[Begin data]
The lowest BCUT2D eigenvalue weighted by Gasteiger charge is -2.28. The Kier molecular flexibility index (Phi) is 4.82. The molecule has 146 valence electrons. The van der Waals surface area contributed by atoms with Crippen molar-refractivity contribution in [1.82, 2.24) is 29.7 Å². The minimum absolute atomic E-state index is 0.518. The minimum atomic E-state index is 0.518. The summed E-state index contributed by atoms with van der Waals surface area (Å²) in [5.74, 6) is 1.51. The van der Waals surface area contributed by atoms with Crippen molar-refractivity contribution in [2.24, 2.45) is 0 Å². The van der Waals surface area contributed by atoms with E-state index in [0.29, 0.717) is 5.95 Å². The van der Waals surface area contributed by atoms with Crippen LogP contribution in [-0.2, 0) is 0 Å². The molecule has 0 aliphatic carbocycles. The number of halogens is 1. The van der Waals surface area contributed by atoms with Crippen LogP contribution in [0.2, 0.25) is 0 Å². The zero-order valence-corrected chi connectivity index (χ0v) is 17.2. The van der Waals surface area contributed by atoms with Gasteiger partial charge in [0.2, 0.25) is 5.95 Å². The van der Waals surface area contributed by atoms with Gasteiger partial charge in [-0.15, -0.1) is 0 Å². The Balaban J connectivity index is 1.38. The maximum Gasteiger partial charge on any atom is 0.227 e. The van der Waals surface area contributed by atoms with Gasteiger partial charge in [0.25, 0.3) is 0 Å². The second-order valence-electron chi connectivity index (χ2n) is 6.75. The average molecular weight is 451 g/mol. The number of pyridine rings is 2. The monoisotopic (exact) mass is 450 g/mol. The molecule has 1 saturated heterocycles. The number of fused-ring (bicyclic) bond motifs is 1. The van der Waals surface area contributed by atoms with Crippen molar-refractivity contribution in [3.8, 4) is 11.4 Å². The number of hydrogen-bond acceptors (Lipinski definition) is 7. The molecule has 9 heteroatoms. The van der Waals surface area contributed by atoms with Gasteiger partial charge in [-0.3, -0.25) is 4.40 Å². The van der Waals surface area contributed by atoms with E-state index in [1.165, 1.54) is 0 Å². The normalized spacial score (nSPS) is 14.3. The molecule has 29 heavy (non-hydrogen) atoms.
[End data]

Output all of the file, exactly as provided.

The lowest BCUT2D eigenvalue weighted by Gasteiger charge is -2.28. The Kier molecular flexibility index (Phi) is 4.82. The molecule has 146 valence electrons. The van der Waals surface area contributed by atoms with Crippen molar-refractivity contribution in [1.82, 2.24) is 29.7 Å². The minimum absolute atomic E-state index is 0.518. The minimum atomic E-state index is 0.518. The summed E-state index contributed by atoms with van der Waals surface area (Å²) in [5.74, 6) is 1.51. The van der Waals surface area contributed by atoms with Crippen molar-refractivity contribution in [2.24, 2.45) is 0 Å². The van der Waals surface area contributed by atoms with E-state index in [0.29, 0.717) is 5.95 Å². The van der Waals surface area contributed by atoms with Crippen LogP contribution in [-0.2, 0) is 0 Å². The molecule has 0 aliphatic carbocycles. The number of halogens is 1. The van der Waals surface area contributed by atoms with Crippen LogP contribution in [0.2, 0.25) is 0 Å². The zero-order valence-corrected chi connectivity index (χ0v) is 17.2. The van der Waals surface area contributed by atoms with Gasteiger partial charge in [0.2, 0.25) is 5.95 Å². The van der Waals surface area contributed by atoms with Gasteiger partial charge in [-0.15, -0.1) is 0 Å². The Balaban J connectivity index is 1.38. The maximum Gasteiger partial charge on any atom is 0.227 e. The van der Waals surface area contributed by atoms with Gasteiger partial charge in [0.25, 0.3) is 0 Å². The second-order valence-electron chi connectivity index (χ2n) is 6.75. The average molecular weight is 451 g/mol. The number of pyridine rings is 2. The monoisotopic (exact) mass is 450 g/mol. The molecule has 1 saturated heterocycles. The number of fused-ring (bicyclic) bond motifs is 1. The van der Waals surface area contributed by atoms with Crippen molar-refractivity contribution in [3.8, 4) is 11.4 Å². The number of hydrogen-bond acceptors (Lipinski definition) is 7. The molecule has 9 heteroatoms. The van der Waals surface area contributed by atoms with Gasteiger partial charge in [-0.3, -0.25) is 4.40 Å². The van der Waals surface area contributed by atoms with E-state index in [1.165, 1.54) is 0 Å². The normalized spacial score (nSPS) is 14.3. The molecule has 29 heavy (non-hydrogen) atoms.